Skip to main navigation Skip to content
Please enter a search term

Family rituals - why are they important?

Like what you see?

Sign up to receive more free parenting advice.

Young family having fun together at home


We all love the big occasions. The joy of seeing your children’s faces on Christmas morning. The sense of togetherness you feel at a family member’s birthday, or during a cultural holiday.

Big occasion rituals provide families with the perfect opportunity to revel in each other’s company and celebrate their own cultural traditions.

Family rituals create a sense of connection 

University of Queensland Associate Professor Alina Morawska who is Deputy Director (Research) at the Parenting and Family Support Centre says there are many reasons rituals are important for families and children.

“Family rituals create a sense of continuity across generations and create a sense of connection to different family members of different generations,” she says.

“Rituals also have a cultural element and whatever they are, whether that’s a festival or a special day or an international day, they can create a sense of culture and community and that’s really important for families.”

As well as the big family occasions, many families have their own unique rituals and these are just as important for building togetherness, but they also have other benefits.

“Obviously those shared things that they do together will differ across families and some families will have fairly special and unique things that are linked to their own culture and some things will be quirky things that they have developed on their own,” Associate Professor Morawska says.

“What is important is that the family ritual creates bonds and relationships within families and I think that’s a really important element of those rituals - they are part of who you are as an individual family.”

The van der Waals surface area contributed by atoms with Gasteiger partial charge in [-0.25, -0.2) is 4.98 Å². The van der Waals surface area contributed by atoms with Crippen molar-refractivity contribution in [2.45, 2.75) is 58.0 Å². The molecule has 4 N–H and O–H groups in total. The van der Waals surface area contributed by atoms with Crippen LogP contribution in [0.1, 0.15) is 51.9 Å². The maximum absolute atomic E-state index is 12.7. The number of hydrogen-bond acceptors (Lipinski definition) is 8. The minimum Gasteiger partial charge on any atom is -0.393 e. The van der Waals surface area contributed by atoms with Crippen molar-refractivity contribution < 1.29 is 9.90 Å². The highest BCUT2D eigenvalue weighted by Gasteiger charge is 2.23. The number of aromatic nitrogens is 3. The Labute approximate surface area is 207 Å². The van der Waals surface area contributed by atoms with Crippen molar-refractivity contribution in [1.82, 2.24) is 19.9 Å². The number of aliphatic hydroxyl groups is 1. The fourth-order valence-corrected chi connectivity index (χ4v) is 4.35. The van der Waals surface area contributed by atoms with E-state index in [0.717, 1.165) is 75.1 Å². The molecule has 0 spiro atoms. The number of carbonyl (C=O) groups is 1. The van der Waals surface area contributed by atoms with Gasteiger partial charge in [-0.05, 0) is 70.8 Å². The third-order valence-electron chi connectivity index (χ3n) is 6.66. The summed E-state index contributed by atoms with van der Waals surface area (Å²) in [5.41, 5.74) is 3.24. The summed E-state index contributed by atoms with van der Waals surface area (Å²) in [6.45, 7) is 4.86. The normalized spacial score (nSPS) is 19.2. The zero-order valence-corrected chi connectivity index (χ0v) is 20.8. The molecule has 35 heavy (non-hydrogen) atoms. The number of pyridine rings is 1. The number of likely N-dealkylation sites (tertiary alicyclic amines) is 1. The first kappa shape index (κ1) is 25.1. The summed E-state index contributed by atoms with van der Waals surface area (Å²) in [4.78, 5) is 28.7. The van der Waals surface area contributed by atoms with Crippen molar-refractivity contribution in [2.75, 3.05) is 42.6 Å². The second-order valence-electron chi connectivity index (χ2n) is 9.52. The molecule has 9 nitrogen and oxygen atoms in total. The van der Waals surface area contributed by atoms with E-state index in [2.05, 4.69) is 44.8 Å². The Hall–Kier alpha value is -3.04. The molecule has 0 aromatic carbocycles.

What is important is that the family ritual creates bonds and relationships within families and I think that’s a really important element of those rituals- they are part of who you are as an individual family.
Associate Professor Alina Morawska

Family rituals build confidence in our children

Whatever form they take from the large rituals like birthdays, Christmas or cultural holidays; to the day-to-day, smaller and unique rituals; family rituals are an important part of family life and help create a sense of unity and togetherness.

Family rituals represent shared quality time. Time to connect, to share, to regroup and be together as a family.

Rituals can also help families develop a set of values and that provides children with a way of approaching and exploring the world, says Associate Professor Morawska.

The benefits of family rituals also can’t be discounted for their focus on building relationships, attachments and a sense of belonging in young children.

“Relationships are really important for everyone and developing those relationships with children is essential,” she says.